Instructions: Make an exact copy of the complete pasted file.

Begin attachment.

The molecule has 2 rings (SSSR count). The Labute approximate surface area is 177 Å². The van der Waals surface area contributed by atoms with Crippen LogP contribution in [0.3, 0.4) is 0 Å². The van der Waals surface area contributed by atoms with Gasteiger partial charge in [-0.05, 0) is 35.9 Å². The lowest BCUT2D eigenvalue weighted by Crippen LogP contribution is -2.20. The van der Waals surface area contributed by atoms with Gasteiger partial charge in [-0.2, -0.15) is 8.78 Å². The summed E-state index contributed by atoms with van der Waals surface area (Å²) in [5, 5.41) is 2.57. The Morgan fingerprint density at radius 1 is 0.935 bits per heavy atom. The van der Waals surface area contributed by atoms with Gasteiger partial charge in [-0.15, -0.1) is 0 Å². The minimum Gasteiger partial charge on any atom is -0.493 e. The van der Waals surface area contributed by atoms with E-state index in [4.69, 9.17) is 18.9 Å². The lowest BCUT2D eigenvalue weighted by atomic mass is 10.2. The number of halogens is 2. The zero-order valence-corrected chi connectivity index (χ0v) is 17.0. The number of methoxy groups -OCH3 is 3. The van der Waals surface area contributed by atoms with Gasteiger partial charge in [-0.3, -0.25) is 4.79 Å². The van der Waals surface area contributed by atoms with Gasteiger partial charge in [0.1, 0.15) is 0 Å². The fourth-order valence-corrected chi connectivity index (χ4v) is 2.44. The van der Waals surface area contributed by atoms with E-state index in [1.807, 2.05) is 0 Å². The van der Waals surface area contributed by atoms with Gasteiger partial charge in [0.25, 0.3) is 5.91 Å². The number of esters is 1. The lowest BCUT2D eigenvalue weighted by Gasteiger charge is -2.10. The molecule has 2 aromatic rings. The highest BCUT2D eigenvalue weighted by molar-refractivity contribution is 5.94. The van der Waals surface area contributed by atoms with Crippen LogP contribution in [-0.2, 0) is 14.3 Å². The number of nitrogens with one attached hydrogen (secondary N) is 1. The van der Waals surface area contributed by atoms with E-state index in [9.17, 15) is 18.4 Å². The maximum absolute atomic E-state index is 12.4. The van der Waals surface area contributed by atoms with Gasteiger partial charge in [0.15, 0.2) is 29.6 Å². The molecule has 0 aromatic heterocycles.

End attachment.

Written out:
The molecule has 2 rings (SSSR count). The Labute approximate surface area is 177 Å². The van der Waals surface area contributed by atoms with Crippen LogP contribution in [0.3, 0.4) is 0 Å². The van der Waals surface area contributed by atoms with Gasteiger partial charge in [-0.05, 0) is 35.9 Å². The lowest BCUT2D eigenvalue weighted by Crippen LogP contribution is -2.20. The van der Waals surface area contributed by atoms with Gasteiger partial charge in [-0.2, -0.15) is 8.78 Å². The summed E-state index contributed by atoms with van der Waals surface area (Å²) in [5, 5.41) is 2.57. The Morgan fingerprint density at radius 1 is 0.935 bits per heavy atom. The van der Waals surface area contributed by atoms with Gasteiger partial charge in [-0.15, -0.1) is 0 Å². The minimum Gasteiger partial charge on any atom is -0.493 e. The van der Waals surface area contributed by atoms with E-state index in [4.69, 9.17) is 18.9 Å². The lowest BCUT2D eigenvalue weighted by atomic mass is 10.2. The number of halogens is 2. The zero-order valence-corrected chi connectivity index (χ0v) is 17.0. The number of methoxy groups -OCH3 is 3. The van der Waals surface area contributed by atoms with Gasteiger partial charge in [-0.3, -0.25) is 4.79 Å². The van der Waals surface area contributed by atoms with Gasteiger partial charge in [0.1, 0.15) is 0 Å². The fourth-order valence-corrected chi connectivity index (χ4v) is 2.44. The van der Waals surface area contributed by atoms with E-state index in [1.807, 2.05) is 0 Å². The van der Waals surface area contributed by atoms with Gasteiger partial charge in [0.25, 0.3) is 5.91 Å². The number of esters is 1. The lowest BCUT2D eigenvalue weighted by Gasteiger charge is -2.10. The molecule has 2 aromatic rings. The highest BCUT2D eigenvalue weighted by molar-refractivity contribution is 5.94. The van der Waals surface area contributed by atoms with Crippen LogP contribution in [-0.2, 0) is 14.3 Å². The number of nitrogens with one attached hydrogen (secondary N) is 1. The van der Waals surface area contributed by atoms with E-state index in [9.17, 15) is 18.4 Å². The maximum absolute atomic E-state index is 12.4. The van der Waals surface area contributed by atoms with Gasteiger partial charge in [0.15, 0.2) is 29.6 Å². The molecule has 0 aromatic heterocycles.